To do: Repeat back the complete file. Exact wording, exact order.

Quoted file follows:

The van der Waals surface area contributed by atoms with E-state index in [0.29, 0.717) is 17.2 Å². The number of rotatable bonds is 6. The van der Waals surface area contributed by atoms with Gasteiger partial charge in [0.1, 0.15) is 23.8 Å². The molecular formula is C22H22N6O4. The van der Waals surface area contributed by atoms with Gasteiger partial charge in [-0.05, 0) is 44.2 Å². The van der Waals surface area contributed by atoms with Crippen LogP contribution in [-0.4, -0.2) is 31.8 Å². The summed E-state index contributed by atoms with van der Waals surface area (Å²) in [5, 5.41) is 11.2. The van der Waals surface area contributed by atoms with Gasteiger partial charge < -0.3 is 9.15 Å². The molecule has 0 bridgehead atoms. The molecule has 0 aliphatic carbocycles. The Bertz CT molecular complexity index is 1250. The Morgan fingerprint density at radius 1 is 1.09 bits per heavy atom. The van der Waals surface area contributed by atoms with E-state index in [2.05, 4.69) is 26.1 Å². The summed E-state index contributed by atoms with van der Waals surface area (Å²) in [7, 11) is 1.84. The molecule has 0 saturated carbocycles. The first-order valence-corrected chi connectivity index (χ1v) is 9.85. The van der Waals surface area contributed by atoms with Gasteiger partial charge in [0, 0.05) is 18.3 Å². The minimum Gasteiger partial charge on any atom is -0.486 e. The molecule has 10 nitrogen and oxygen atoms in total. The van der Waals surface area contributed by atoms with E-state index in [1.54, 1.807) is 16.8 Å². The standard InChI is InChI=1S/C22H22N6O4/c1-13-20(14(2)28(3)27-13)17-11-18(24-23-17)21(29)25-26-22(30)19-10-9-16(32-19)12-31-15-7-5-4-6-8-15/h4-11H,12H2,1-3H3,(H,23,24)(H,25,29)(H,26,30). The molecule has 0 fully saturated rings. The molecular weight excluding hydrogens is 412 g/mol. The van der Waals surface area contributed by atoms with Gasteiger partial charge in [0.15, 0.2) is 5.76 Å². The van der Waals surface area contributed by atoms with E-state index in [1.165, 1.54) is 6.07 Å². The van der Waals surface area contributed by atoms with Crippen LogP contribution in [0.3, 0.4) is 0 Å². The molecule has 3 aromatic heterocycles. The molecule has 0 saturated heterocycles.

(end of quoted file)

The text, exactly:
The van der Waals surface area contributed by atoms with E-state index in [0.29, 0.717) is 17.2 Å². The number of rotatable bonds is 6. The van der Waals surface area contributed by atoms with Gasteiger partial charge in [0.1, 0.15) is 23.8 Å². The molecular formula is C22H22N6O4. The van der Waals surface area contributed by atoms with Gasteiger partial charge in [-0.05, 0) is 44.2 Å². The van der Waals surface area contributed by atoms with Crippen LogP contribution in [-0.4, -0.2) is 31.8 Å². The summed E-state index contributed by atoms with van der Waals surface area (Å²) in [5, 5.41) is 11.2. The van der Waals surface area contributed by atoms with Gasteiger partial charge < -0.3 is 9.15 Å². The molecule has 0 bridgehead atoms. The molecule has 0 aliphatic carbocycles. The Bertz CT molecular complexity index is 1250. The Morgan fingerprint density at radius 1 is 1.09 bits per heavy atom. The van der Waals surface area contributed by atoms with E-state index in [2.05, 4.69) is 26.1 Å². The summed E-state index contributed by atoms with van der Waals surface area (Å²) in [7, 11) is 1.84. The molecule has 0 saturated carbocycles. The first-order valence-corrected chi connectivity index (χ1v) is 9.85. The van der Waals surface area contributed by atoms with Gasteiger partial charge in [0, 0.05) is 18.3 Å². The minimum Gasteiger partial charge on any atom is -0.486 e. The molecule has 10 nitrogen and oxygen atoms in total. The van der Waals surface area contributed by atoms with E-state index in [1.54, 1.807) is 16.8 Å². The standard InChI is InChI=1S/C22H22N6O4/c1-13-20(14(2)28(3)27-13)17-11-18(24-23-17)21(29)25-26-22(30)19-10-9-16(32-19)12-31-15-7-5-4-6-8-15/h4-11H,12H2,1-3H3,(H,23,24)(H,25,29)(H,26,30). The molecule has 0 fully saturated rings. The molecular weight excluding hydrogens is 412 g/mol. The van der Waals surface area contributed by atoms with Gasteiger partial charge in [0.15, 0.2) is 5.76 Å². The van der Waals surface area contributed by atoms with E-state index in [1.165, 1.54) is 6.07 Å². The van der Waals surface area contributed by atoms with Crippen LogP contribution in [0.3, 0.4) is 0 Å². The molecule has 3 aromatic heterocycles. The molecule has 0 saturated heterocycles.